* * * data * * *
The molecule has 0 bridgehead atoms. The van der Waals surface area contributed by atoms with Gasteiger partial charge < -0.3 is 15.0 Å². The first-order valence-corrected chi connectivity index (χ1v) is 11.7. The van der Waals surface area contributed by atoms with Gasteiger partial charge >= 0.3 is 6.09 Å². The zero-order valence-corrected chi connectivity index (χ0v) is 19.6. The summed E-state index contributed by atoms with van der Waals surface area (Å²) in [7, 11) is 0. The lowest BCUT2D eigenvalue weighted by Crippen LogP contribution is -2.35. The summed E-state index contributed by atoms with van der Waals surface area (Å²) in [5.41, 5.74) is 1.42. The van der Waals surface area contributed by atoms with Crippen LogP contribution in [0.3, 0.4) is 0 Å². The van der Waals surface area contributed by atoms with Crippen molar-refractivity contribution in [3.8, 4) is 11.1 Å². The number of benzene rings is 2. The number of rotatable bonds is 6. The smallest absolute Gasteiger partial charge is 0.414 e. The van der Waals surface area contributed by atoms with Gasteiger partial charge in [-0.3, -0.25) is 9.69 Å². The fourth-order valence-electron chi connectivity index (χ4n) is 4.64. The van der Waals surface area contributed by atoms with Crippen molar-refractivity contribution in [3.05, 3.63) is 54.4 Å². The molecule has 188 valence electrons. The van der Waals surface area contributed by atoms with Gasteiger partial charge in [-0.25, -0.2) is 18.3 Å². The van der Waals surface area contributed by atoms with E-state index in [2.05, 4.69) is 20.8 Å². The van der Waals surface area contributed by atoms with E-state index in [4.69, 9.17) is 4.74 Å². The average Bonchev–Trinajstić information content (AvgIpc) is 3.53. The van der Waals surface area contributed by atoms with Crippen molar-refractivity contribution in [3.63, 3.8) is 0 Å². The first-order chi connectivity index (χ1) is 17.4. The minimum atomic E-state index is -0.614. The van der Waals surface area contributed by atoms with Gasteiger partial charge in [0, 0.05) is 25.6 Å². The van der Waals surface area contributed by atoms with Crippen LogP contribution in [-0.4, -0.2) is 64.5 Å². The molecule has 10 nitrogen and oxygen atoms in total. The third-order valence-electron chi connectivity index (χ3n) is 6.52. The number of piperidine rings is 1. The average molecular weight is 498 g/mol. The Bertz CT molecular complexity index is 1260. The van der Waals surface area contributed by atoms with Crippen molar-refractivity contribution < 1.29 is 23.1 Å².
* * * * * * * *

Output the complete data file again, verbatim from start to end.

The molecule has 0 bridgehead atoms. The van der Waals surface area contributed by atoms with Gasteiger partial charge < -0.3 is 15.0 Å². The first-order valence-corrected chi connectivity index (χ1v) is 11.7. The van der Waals surface area contributed by atoms with Gasteiger partial charge >= 0.3 is 6.09 Å². The zero-order valence-corrected chi connectivity index (χ0v) is 19.6. The summed E-state index contributed by atoms with van der Waals surface area (Å²) in [7, 11) is 0. The lowest BCUT2D eigenvalue weighted by Crippen LogP contribution is -2.35. The summed E-state index contributed by atoms with van der Waals surface area (Å²) in [5.41, 5.74) is 1.42. The van der Waals surface area contributed by atoms with Crippen LogP contribution in [0.3, 0.4) is 0 Å². The van der Waals surface area contributed by atoms with Crippen molar-refractivity contribution in [3.8, 4) is 11.1 Å². The number of benzene rings is 2. The number of rotatable bonds is 6. The smallest absolute Gasteiger partial charge is 0.414 e. The van der Waals surface area contributed by atoms with Gasteiger partial charge in [-0.3, -0.25) is 9.69 Å². The fourth-order valence-electron chi connectivity index (χ4n) is 4.64. The van der Waals surface area contributed by atoms with Crippen molar-refractivity contribution in [3.05, 3.63) is 54.4 Å². The molecule has 188 valence electrons. The van der Waals surface area contributed by atoms with Gasteiger partial charge in [-0.25, -0.2) is 18.3 Å². The van der Waals surface area contributed by atoms with E-state index in [2.05, 4.69) is 20.8 Å². The van der Waals surface area contributed by atoms with E-state index in [4.69, 9.17) is 4.74 Å². The average Bonchev–Trinajstić information content (AvgIpc) is 3.53. The van der Waals surface area contributed by atoms with Crippen molar-refractivity contribution in [3.63, 3.8) is 0 Å². The first-order chi connectivity index (χ1) is 17.4. The minimum atomic E-state index is -0.614. The van der Waals surface area contributed by atoms with Gasteiger partial charge in [0, 0.05) is 25.6 Å². The van der Waals surface area contributed by atoms with Crippen LogP contribution in [-0.4, -0.2) is 64.5 Å². The molecule has 10 nitrogen and oxygen atoms in total. The third-order valence-electron chi connectivity index (χ3n) is 6.52. The number of piperidine rings is 1. The average molecular weight is 498 g/mol. The Bertz CT molecular complexity index is 1260. The van der Waals surface area contributed by atoms with Crippen molar-refractivity contribution < 1.29 is 23.1 Å².